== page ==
Q2 2021 GDP Details on Residential and Commercial Real Estate

The BEA released the underlying details for the Q2 advance GDP report today.

The BEA reported that investment in non-residential structures decreased at a 7.0% annual pace in Q2. Note that weakness in non-residential structures started in 2019, before the pandemic.  

Investment in petroleum and natural gas structures increased sharply in Q2 compared to Q1, and was up 46% year-over-year.   However, investment in petroleum and natural gas structures is still down over 60% from the peak in 2014.

Office Investment as Percent of GDPClick on graph for larger image.

The first graph shows investment in offices, malls and lodging as a percent of GDP.

Investment in offices (blue) decreased in Q2, and was down 9.0% year-over-year.

Investment in multimerchandise shopping structures (malls) peaked in 2007 and was down about 19% year-over-year in Q2 – and at a record low as a percent of GDP.   The vacancy rate for malls is still very high, so investment will probably stay low for some time.

Lodging investment increased slightly in Q2 compared to Q1, but lodging investment was down 19% year-over-year.

All three sectors – offices, malls, and hotels – are being hurt significantly by the pandemic.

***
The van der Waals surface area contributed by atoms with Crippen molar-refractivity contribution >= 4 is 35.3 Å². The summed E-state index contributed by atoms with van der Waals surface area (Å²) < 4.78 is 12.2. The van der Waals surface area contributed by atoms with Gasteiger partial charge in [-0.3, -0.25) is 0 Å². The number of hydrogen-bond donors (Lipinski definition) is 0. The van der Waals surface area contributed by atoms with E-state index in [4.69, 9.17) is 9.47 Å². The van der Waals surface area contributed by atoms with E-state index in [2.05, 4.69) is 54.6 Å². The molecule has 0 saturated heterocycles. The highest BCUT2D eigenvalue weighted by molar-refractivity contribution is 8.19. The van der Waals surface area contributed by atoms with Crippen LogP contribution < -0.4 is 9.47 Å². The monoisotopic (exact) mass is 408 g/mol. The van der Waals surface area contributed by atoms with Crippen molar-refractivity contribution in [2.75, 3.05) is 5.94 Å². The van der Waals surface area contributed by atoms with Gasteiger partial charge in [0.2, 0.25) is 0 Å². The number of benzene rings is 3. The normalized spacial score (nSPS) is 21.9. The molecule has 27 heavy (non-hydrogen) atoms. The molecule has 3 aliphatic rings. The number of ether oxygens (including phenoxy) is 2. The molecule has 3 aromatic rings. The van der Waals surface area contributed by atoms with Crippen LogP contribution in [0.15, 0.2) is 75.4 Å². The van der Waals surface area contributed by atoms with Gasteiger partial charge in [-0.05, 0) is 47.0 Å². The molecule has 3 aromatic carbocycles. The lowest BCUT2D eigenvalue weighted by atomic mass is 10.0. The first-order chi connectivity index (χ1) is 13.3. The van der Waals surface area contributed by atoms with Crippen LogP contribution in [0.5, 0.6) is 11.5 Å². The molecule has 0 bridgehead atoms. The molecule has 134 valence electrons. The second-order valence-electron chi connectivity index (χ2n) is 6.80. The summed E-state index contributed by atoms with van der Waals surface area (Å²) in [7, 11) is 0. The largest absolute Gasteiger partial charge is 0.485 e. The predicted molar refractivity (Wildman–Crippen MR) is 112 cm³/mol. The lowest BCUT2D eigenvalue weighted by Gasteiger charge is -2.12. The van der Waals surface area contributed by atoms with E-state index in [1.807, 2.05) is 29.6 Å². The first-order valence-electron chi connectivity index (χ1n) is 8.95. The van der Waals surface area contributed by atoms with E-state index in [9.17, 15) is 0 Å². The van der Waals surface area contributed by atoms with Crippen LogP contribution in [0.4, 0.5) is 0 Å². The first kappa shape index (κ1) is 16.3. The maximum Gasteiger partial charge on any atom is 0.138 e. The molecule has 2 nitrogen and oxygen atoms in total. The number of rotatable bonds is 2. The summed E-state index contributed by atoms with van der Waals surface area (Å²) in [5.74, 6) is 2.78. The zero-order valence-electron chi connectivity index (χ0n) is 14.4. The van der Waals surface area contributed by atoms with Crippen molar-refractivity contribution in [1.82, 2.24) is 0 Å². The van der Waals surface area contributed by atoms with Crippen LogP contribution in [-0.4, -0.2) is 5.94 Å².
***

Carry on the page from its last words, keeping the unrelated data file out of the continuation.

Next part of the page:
Residential Investment ComponentsThe second graph is for Residential investment components as a percent of GDP. According to the Bureau of Economic Analysis, RI includes new single family structures, multifamily structures, home improvement, Brokers’ commissions and other ownership transfer costs, and a few minor categories (dormitories, manufactured homes).

Even though investment in single family structures has increased from the bottom, single family investment is just approaching normal levels as a percent of GDP.

Investment in single family structures was $405 billion (SAAR) (about 1.8% of GDP), and up 45% year-over-year.

Investment in multi-family structures increased in Q2.

Investment in home improvement was at a $331 billion Seasonally Adjusted Annual Rate (SAAR) in Q2 (about 1.5% of GDP).  Home improvement spending has been strong during the pandemic.

Note that Brokers’ commissions (black) increased sharply last year as existing home sales increased in the second half of 2020, but was down in Q2.   Brokers’ commissions were up 49% year-over-year in Q2.

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